field of young corn anmbph/iStock/Thinkstock
GET OUT AND LOOK: Farmers need to step out of the truck and into the cornfield to assess the condition of the crop. Early scouting provides answers to planting problems and disease or pest pressure.

5 questions to ask when corn scouting

Field Finds: Early corn scouting efforts can reveal problems and find solutions.

Farmers in east-central Missouri were on a planting roller coaster ride this year. Early warm weather gave way to cold temperatures and rain. The planting window once again tightened.

The small planting window for corn is creating uneven emergence. Area farmers even lost a few plants due to those plants being in the ground for more than 14 days as cold, heavy rains — rainfall totaling more than 14 inches — moved into the area. There will be replanted or spot-planted acres in this region of the state.

However, once the corn is up and growing, evaluating those early-planted corn stands is key to success in the field. It is much easier to drive by our cornfields with the pickup and say, “Yep, corn's up. I can row it.” It is critical to scout corn early and determine if this year's planting went according to plan, or what changes need to be made to make next year's corn stand more desirable. Early-season scouting shows corn plants growing at full leaf stage.

What to expect in the field
Look both aboveground and belowground to determine any problem areas.

Take a tape measure to double-check your target population in the field. Also, grab a shovel and dig up a couple of plants in your field. Assessing the overall vigor of your corn plants and root development can help you better understand the health of your field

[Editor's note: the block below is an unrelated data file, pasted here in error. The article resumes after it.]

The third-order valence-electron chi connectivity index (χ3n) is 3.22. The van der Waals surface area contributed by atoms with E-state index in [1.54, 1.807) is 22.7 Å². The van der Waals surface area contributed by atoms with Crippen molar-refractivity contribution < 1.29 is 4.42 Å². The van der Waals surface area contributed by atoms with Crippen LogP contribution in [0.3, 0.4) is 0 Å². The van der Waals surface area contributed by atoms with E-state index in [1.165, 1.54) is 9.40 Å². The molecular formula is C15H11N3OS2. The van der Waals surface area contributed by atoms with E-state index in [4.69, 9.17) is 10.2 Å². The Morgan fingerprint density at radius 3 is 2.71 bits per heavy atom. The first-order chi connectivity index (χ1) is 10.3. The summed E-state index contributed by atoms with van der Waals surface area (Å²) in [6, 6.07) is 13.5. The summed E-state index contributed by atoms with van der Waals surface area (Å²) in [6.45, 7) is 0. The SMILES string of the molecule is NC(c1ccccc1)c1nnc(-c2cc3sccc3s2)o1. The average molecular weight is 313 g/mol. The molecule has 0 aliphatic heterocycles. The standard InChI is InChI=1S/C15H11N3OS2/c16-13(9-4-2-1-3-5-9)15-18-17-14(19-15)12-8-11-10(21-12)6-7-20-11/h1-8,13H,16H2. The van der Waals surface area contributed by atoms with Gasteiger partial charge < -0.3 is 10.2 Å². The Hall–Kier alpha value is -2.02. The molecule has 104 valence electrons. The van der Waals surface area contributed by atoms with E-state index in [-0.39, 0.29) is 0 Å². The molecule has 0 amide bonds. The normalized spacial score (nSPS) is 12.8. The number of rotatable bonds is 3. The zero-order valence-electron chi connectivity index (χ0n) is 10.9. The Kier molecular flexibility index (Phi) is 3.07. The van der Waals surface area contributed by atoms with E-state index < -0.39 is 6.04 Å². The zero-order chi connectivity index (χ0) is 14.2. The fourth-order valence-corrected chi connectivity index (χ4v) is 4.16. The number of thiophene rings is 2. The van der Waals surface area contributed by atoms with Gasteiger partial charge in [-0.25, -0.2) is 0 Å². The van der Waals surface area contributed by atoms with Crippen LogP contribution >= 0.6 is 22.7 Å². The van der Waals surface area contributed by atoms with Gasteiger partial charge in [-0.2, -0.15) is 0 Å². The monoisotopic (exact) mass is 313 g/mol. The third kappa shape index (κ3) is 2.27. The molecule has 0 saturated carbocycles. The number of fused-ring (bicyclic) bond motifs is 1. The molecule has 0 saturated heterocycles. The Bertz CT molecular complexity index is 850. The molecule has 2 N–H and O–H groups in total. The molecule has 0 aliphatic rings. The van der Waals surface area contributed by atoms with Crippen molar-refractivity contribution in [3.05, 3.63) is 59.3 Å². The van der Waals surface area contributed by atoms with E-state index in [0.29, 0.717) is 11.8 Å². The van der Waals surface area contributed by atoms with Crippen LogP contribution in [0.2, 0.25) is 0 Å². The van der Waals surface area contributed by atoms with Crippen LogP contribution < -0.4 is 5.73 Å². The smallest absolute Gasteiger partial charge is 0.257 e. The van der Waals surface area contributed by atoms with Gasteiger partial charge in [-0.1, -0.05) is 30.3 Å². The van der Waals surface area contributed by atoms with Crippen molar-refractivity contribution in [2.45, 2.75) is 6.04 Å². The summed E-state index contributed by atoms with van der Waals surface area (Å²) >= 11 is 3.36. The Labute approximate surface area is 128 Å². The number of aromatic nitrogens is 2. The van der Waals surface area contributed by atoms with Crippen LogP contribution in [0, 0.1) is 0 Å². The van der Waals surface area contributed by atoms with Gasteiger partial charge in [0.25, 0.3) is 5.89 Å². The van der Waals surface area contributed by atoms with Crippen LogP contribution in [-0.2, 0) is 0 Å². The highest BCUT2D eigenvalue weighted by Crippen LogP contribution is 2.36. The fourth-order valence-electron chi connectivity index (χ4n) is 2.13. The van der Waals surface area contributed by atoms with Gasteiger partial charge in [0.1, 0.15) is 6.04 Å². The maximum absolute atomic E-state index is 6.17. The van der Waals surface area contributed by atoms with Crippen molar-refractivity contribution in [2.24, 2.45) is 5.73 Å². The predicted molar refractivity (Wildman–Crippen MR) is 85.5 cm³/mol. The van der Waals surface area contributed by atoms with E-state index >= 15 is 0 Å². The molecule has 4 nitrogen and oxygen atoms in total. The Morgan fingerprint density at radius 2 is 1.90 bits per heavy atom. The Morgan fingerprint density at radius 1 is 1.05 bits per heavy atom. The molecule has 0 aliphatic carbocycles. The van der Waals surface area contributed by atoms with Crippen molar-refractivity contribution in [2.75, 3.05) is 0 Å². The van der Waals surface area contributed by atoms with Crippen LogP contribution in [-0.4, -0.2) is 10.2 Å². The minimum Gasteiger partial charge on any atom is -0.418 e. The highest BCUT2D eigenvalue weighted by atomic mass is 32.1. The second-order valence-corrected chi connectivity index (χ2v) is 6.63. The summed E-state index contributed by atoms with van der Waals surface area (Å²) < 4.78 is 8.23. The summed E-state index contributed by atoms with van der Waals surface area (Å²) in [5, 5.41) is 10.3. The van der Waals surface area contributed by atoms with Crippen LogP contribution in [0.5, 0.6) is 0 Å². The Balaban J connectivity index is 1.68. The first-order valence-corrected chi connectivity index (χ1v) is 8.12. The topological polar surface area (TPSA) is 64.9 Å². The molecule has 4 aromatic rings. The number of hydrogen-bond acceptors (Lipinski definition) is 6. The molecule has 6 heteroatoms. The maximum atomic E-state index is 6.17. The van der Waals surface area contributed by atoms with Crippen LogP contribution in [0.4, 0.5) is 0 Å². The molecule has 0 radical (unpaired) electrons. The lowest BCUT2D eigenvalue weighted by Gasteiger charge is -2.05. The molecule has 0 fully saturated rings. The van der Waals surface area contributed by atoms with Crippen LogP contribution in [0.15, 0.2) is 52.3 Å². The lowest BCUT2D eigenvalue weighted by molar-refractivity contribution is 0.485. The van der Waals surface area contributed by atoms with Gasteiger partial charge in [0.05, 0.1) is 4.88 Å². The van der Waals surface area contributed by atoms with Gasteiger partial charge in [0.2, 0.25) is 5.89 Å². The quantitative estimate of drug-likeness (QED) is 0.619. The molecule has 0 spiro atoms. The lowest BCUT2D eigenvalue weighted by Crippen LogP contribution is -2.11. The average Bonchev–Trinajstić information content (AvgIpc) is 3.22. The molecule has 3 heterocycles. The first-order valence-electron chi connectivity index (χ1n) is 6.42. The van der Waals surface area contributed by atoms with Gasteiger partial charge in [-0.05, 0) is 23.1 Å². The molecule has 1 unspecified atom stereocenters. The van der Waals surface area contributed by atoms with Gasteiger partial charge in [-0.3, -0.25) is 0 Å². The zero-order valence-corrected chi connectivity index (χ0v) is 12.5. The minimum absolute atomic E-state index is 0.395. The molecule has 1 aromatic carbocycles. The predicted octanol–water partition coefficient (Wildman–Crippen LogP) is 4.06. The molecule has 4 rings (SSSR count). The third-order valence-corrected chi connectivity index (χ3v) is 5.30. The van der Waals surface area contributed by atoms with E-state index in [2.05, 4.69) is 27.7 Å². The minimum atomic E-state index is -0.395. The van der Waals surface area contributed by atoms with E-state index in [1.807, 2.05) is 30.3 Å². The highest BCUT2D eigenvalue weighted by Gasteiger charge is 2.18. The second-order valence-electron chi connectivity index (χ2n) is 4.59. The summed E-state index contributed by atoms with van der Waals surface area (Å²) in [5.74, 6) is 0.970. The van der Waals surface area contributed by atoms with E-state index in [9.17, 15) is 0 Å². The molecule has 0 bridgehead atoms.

If your cornfields are not looking quite how you would like, here are five questions to ask.

1. Why are there areas of doubles, triples or skips? You may notice that up and down the rows you see doubles, skips, or even blanks in the row. Time to check the meters. Were they calibrated? How is your meter singulation?

2. Are there signs of early-season pests? With early cool temperatures, our soils will make a home for a pest that enjoys early-planted corn in our area. The black cutworm can play havoc on corn. Consider adding an insecticide to combat this pest for better stands next season

3. Did weeds start early? When scouting corn early, look up and down the rows to find those early weeds that are starting to push through. Many farmers use the “soda can” spraying rule — weeds big as a soda can mean it's time to spray. On the other hand, weeds can grow 2 to 3 inches a day in the right growing conditions. Get a jump-start and spray early.

4. How was your planting depth? Once you dig up a few plants, find the corn kernel. Measure from the mesocotyl length, which is the area between the seed or growing point, and then add three-quarters of an inch to determine planting depth. Make sure your planter deposited corn kernels at the desired planting depth. If not, that could be the cause of the problem — and an area to adjust next season.

5. Are corn roots developing? Once corn reaches that two- to three-leaf stage, it's great to dig up a few plants and look at the overall root development. Then check to see if the seminal roots are running deep. Could you find good-developing nodal roots and deep-setting brace roots? Just by digging up a few plants, you will be able to see the overall health of your corn.

Impact of successful scouting
Many factors determine a successful corn crop, and success starts with proper seed placement, depth and overall health of your corn plants. Instead of driving by your cornfields and thinking they are fine, take the time to walk, feel and assess your corn stand. Take notes and develop a game plan to build a successful corn crop each season. Success starts with correct seed placement. If you notice doubles, triples or skips, start with the source: your planter meters. If you have any questions while scouting, talk to your local agronomist or seed supplier to help make your scouting a success.

Allen is owner of Allen Seed and Service, where he scouts 3,500 acres of corn and 10,000 acres of soybeans annually. He writes from Hawk Point.

TAGS: Scouting
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